The concerns of Blacks within Vicksburg with the ascent of President Johnson to the White House were realized when President Johnson appointed Mississippi Supreme Court Judge William Sharkey as Provisional Governor. Governor Sharkey, despite being a staunch Unionist before and during the war, did not allow Black citizens to participate in a new state constitutional convention called forth in August of 1865. The new Mississippi state constitution acknowledged the abolition of slavery but did not give any civil rights protections to African Americans. By November of 1865, a state-wide election is organized and the white voters of Mississippi elected many former Confederates into state and local offices. With a solid control over both Mississippi state and local governments and the promises of President Johnson to stay out of the state’s affairs, in January of 1866 the state legislature began initiating the Black Code of Mississippi, which relegated African Americans to a second-class citizens and required all former slaves to sign an annual labor contract to work on the plantations. To prevent Blacks from voting a system of poll taxes were initiated to prevent Blacks from political participation.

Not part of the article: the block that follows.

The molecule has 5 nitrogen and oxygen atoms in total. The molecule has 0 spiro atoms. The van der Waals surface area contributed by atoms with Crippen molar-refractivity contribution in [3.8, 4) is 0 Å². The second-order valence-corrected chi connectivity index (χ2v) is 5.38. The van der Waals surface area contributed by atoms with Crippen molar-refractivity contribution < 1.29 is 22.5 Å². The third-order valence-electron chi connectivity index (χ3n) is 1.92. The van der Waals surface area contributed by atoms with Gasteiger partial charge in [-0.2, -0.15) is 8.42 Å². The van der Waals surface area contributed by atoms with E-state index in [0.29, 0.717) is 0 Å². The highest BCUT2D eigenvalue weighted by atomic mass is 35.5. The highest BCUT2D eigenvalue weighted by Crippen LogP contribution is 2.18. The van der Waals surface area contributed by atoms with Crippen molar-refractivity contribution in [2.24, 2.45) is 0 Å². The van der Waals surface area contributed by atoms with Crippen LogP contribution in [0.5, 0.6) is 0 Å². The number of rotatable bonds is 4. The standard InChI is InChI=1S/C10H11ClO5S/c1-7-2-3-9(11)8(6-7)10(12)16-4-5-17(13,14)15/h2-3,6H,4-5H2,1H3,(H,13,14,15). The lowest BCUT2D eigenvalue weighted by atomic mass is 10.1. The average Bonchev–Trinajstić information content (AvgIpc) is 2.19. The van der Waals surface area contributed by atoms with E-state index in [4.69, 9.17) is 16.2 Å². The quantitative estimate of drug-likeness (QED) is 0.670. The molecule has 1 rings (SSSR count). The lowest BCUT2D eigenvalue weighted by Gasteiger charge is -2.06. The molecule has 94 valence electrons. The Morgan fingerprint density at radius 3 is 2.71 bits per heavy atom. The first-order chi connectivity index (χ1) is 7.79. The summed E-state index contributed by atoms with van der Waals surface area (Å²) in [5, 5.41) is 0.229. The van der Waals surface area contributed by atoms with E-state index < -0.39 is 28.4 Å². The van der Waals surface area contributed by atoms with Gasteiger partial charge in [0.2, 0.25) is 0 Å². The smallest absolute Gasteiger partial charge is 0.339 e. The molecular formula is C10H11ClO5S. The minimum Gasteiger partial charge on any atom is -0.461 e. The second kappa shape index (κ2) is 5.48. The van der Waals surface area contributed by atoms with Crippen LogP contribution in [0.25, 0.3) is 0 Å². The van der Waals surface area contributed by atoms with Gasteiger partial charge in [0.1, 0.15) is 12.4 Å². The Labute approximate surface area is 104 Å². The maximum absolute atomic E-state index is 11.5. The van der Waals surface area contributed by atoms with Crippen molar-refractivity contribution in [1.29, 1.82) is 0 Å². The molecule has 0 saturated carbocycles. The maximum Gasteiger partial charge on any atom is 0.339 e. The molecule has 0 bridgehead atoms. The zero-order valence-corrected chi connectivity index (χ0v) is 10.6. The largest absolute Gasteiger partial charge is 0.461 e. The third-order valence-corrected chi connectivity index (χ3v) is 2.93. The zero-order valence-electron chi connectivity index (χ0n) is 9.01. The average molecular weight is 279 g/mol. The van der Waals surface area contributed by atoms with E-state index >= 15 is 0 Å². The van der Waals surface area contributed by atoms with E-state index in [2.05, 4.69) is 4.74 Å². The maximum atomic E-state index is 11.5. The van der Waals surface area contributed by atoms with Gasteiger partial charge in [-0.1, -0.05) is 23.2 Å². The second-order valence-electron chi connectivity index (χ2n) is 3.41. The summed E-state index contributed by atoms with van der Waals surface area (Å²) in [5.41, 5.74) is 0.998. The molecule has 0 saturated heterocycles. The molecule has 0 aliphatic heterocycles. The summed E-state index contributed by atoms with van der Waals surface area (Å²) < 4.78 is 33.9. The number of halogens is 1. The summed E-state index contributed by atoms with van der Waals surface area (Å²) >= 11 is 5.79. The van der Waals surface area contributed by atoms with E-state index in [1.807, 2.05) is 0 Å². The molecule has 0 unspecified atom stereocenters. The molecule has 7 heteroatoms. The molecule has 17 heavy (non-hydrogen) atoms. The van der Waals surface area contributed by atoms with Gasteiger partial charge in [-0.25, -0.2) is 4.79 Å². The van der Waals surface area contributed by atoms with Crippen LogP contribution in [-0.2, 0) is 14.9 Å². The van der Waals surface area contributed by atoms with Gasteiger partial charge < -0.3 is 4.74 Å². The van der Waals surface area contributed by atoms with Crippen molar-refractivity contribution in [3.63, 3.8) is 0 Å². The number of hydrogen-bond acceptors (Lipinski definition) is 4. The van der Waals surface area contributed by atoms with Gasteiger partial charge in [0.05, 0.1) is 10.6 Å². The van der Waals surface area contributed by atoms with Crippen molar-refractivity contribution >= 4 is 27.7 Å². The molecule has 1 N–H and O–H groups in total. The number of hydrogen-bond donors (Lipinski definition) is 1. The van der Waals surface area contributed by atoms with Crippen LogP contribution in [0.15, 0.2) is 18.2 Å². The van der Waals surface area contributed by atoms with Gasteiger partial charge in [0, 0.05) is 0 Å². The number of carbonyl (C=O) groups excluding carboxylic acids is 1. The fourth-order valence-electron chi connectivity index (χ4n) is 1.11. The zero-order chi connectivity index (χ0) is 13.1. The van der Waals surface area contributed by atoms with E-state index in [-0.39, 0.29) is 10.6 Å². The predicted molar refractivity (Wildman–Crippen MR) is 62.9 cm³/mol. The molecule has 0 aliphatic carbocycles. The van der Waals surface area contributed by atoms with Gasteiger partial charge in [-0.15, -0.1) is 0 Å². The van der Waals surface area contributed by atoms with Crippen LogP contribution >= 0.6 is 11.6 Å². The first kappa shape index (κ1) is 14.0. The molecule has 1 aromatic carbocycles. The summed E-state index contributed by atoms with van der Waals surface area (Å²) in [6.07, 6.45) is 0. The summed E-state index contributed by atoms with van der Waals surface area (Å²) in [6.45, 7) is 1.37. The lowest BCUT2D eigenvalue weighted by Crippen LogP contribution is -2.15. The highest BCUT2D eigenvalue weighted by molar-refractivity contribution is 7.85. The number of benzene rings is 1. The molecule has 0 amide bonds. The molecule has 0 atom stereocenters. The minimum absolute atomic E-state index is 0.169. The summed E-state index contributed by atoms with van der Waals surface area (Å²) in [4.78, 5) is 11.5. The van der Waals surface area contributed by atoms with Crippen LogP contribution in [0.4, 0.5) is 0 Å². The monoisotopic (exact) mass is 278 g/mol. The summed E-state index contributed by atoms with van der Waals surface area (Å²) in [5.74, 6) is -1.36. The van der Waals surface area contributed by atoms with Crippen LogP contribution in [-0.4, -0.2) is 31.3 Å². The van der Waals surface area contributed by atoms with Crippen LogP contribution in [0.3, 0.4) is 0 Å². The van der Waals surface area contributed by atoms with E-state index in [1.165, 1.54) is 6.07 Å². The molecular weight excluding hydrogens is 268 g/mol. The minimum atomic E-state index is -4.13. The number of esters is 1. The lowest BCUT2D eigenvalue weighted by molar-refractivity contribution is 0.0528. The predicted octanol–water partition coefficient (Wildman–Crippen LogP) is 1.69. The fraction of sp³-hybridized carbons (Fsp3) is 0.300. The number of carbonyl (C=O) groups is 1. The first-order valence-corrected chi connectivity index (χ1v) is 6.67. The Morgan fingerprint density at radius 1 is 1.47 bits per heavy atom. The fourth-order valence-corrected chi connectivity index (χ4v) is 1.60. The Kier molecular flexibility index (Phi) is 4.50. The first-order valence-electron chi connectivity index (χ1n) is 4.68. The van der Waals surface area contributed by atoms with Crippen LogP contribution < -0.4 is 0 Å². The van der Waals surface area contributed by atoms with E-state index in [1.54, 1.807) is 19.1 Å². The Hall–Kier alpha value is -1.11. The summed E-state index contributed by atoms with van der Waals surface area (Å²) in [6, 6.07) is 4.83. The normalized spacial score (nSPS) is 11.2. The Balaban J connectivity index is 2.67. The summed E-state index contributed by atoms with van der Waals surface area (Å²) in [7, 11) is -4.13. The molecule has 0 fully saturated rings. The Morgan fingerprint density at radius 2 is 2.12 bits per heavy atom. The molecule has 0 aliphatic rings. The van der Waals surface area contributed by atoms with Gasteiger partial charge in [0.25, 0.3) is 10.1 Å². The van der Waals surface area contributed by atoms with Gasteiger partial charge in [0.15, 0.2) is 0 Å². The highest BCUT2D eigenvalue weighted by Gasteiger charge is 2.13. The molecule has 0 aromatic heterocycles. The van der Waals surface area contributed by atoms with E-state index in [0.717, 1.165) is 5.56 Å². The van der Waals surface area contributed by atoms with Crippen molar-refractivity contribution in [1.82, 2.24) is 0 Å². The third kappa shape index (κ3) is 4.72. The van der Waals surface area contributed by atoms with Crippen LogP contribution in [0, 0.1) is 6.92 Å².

With the threat to restore the Antebellum order within Vicksburg African Americans began voicing their opposition to the post-war order. With the help of idealistic whites based in the South, they lobbied officials within Congress to stand against both President Johnson and the Southern white political leadership.